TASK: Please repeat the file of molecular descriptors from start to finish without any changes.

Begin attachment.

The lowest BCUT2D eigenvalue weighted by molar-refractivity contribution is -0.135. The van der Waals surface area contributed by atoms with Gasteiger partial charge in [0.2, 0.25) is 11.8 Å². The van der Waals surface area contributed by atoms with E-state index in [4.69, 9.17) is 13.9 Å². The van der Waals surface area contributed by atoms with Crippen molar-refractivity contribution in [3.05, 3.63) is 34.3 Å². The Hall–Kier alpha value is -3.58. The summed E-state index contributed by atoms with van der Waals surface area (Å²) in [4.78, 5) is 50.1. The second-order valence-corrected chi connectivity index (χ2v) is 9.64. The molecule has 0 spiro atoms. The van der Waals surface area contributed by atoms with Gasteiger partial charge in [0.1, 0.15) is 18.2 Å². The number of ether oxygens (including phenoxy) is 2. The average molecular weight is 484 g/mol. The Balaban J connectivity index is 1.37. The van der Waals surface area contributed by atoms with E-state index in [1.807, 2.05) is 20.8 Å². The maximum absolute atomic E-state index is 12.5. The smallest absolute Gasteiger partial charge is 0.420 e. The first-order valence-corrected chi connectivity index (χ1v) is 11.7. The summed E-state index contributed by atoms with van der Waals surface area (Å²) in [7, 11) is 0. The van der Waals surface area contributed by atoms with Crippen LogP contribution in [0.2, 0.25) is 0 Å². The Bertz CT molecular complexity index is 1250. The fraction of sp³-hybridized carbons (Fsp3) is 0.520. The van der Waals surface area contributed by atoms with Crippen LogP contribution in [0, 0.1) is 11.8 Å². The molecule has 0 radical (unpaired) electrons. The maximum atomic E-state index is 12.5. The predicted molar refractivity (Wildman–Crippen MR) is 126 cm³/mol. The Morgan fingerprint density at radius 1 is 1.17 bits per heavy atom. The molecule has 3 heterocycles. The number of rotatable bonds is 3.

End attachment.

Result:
The lowest BCUT2D eigenvalue weighted by molar-refractivity contribution is -0.135. The van der Waals surface area contributed by atoms with Gasteiger partial charge in [0.2, 0.25) is 11.8 Å². The van der Waals surface area contributed by atoms with E-state index in [4.69, 9.17) is 13.9 Å². The van der Waals surface area contributed by atoms with Crippen molar-refractivity contribution in [3.05, 3.63) is 34.3 Å². The Hall–Kier alpha value is -3.58. The summed E-state index contributed by atoms with van der Waals surface area (Å²) in [4.78, 5) is 50.1. The second-order valence-corrected chi connectivity index (χ2v) is 9.64. The molecule has 0 spiro atoms. The van der Waals surface area contributed by atoms with Gasteiger partial charge in [0.1, 0.15) is 18.2 Å². The number of ether oxygens (including phenoxy) is 2. The average molecular weight is 484 g/mol. The Balaban J connectivity index is 1.37. The van der Waals surface area contributed by atoms with E-state index in [1.807, 2.05) is 20.8 Å². The maximum absolute atomic E-state index is 12.5. The smallest absolute Gasteiger partial charge is 0.420 e. The first-order valence-corrected chi connectivity index (χ1v) is 11.7. The summed E-state index contributed by atoms with van der Waals surface area (Å²) in [7, 11) is 0. The van der Waals surface area contributed by atoms with Crippen LogP contribution in [0.2, 0.25) is 0 Å². The Bertz CT molecular complexity index is 1250. The fraction of sp³-hybridized carbons (Fsp3) is 0.520. The van der Waals surface area contributed by atoms with Crippen LogP contribution in [0, 0.1) is 11.8 Å². The molecule has 0 radical (unpaired) electrons. The maximum atomic E-state index is 12.5. The predicted molar refractivity (Wildman–Crippen MR) is 126 cm³/mol. The Morgan fingerprint density at radius 1 is 1.17 bits per heavy atom. The molecule has 3 heterocycles. The number of rotatable bonds is 3.